Immediately a wailing noise began on the door’s other side. Realising
he was crying, I almost unbolted it again and told him to clear off.
But I resisted the impulse. I returned to the counter, lifted the
phone-receiver and redialled William’s number. Still he didn’t answer.
When I gave up on the telephone, I heard that the boy wasn’t crying any
more. Instead, I could make out his voice behind the door. He was
talking to himself. Talking a lot – and worryingly, what I was hearing
didn’t sound like a monologue. It sounded like a dialogue.
I crept back the door, placed my head against it and was able to discern his words.
“We should have stuck to the library!”
“I’m bored with the library, Clive. I need something new. And this
place is delightful. Van Gogh, Monet, Klimt, Warhol, Pollock,
Caravaggio – so many things I hadn’t known!”
“Never mind the books, Derek! We’re in big trouble. What if they find out about you?”
“Don’t panic. At least that asshole shopkeeper didn’t call the police. Didn’t seem to want to call the police. And he hasn’t been able to find his boss. We still have time to think a way out of this.”
“We? You, Derek. You have to do the thinking!”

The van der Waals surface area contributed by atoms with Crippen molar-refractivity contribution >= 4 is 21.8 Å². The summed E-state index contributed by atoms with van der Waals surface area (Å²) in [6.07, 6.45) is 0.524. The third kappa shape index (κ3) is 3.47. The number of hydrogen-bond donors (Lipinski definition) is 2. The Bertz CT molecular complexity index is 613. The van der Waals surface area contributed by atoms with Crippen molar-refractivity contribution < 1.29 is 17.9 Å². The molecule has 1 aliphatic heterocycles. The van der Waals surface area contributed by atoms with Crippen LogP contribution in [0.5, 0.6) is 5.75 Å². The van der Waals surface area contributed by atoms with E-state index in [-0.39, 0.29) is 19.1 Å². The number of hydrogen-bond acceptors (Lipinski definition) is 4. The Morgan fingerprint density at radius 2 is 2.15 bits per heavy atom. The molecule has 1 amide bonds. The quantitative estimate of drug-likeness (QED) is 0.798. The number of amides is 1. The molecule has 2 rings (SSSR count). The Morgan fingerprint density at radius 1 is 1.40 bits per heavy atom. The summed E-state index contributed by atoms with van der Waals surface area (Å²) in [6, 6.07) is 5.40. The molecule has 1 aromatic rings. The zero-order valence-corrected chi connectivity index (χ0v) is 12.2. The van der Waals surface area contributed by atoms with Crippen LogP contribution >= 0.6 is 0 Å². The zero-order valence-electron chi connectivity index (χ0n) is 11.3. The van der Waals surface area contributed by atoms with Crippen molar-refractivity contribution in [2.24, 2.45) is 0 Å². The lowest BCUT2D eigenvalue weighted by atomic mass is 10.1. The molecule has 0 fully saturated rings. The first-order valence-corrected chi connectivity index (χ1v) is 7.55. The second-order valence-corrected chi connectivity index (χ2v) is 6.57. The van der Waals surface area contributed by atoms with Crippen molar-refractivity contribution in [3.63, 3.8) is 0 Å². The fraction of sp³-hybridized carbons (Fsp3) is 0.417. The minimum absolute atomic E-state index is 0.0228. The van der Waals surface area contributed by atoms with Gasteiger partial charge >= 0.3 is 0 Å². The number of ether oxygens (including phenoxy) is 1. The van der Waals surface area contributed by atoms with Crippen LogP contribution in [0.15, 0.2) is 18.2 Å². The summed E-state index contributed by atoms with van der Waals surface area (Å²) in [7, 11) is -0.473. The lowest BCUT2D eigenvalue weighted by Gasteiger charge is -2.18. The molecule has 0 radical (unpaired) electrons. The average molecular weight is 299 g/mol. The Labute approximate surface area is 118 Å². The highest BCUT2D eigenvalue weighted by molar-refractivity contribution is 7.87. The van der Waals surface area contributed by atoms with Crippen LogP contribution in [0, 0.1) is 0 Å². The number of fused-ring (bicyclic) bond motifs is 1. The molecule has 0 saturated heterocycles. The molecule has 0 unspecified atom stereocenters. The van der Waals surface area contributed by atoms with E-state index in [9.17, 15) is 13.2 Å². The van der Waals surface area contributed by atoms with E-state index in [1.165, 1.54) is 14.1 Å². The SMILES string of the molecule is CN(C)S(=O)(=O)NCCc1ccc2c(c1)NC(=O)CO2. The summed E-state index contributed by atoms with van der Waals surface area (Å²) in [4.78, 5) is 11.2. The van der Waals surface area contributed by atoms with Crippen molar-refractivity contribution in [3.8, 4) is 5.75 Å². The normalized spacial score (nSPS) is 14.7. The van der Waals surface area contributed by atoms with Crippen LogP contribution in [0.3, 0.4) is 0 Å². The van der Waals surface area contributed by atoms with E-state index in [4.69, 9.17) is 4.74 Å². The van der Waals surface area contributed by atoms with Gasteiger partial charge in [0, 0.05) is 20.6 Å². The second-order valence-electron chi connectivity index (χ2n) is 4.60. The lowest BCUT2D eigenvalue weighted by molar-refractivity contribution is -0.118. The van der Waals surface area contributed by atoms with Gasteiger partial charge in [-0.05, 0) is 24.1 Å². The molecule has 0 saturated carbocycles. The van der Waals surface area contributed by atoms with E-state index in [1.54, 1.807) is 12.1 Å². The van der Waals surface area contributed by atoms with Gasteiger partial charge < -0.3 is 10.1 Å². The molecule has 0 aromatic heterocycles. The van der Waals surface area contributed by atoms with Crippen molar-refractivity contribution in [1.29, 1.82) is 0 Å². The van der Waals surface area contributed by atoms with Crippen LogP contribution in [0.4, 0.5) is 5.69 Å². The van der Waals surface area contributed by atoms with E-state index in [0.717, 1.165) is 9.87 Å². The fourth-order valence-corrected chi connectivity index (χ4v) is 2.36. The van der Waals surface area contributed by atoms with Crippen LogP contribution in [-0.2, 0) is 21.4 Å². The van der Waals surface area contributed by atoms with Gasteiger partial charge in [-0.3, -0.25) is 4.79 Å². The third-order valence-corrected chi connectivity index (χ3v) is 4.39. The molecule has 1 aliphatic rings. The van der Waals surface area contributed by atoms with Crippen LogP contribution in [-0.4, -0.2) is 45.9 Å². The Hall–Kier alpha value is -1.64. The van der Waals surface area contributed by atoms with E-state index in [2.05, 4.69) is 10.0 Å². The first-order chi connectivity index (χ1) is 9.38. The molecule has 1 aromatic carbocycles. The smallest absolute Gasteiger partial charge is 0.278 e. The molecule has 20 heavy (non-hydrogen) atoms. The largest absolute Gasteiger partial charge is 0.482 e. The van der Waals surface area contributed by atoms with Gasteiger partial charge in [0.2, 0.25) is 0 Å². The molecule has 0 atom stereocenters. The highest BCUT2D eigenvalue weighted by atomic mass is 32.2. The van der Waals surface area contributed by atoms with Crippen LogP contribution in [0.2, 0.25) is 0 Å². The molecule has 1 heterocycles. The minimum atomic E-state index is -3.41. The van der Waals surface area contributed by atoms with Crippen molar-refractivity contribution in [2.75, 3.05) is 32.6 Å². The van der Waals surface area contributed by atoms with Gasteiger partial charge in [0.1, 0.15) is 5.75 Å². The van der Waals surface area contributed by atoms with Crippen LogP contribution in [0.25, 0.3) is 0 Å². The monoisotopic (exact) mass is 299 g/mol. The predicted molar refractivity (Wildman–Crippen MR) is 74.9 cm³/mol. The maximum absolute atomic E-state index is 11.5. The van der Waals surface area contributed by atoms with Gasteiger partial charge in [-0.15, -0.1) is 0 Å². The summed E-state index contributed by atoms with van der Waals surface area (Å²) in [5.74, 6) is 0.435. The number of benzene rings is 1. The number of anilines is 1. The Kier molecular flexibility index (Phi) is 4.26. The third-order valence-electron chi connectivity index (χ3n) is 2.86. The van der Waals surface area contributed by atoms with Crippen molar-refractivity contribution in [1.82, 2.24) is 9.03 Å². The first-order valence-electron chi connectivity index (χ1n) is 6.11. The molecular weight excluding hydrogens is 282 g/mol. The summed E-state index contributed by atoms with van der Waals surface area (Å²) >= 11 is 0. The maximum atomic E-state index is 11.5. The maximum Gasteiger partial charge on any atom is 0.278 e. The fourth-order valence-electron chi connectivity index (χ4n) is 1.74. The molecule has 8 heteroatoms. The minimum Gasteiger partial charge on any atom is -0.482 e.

“Yes, Clive. Leave the thinking to me.”
I removed my head from the door and wondered if it was a psychiatric
hospital, not William, I should be trying to contact. Then I leant
against the door again. The second voice, the intelligent one – Derek –
was talking. “It’s hot in this little room. I can’t be so hot. Take off
your coat for a minute.”
“Bad idea, Derek. Not with him outside.”
“Yes, but he’s outside. Go on. He won’t see us.”
“I said, bad idea!”
“You want me to overheat? You want me to die? Like I nearly did that time on the bus?”
There was silence while, presumably, the boy inhabited by two
personalities removed the huge faded parka. And then something made me
yank back the bolt and wrench open the door and burst into the room.
The boy was still taking off his coat – underneath which, his torso was
bare-skinned. What was slowing him down with the coat was that his arm
didn’t enter its right sleeve at the top. Rather, there was a slit in
the coat’s side and a corresponding slit in the lower part of the
sleeve. His right arm was inserted into the sleeve through the slits.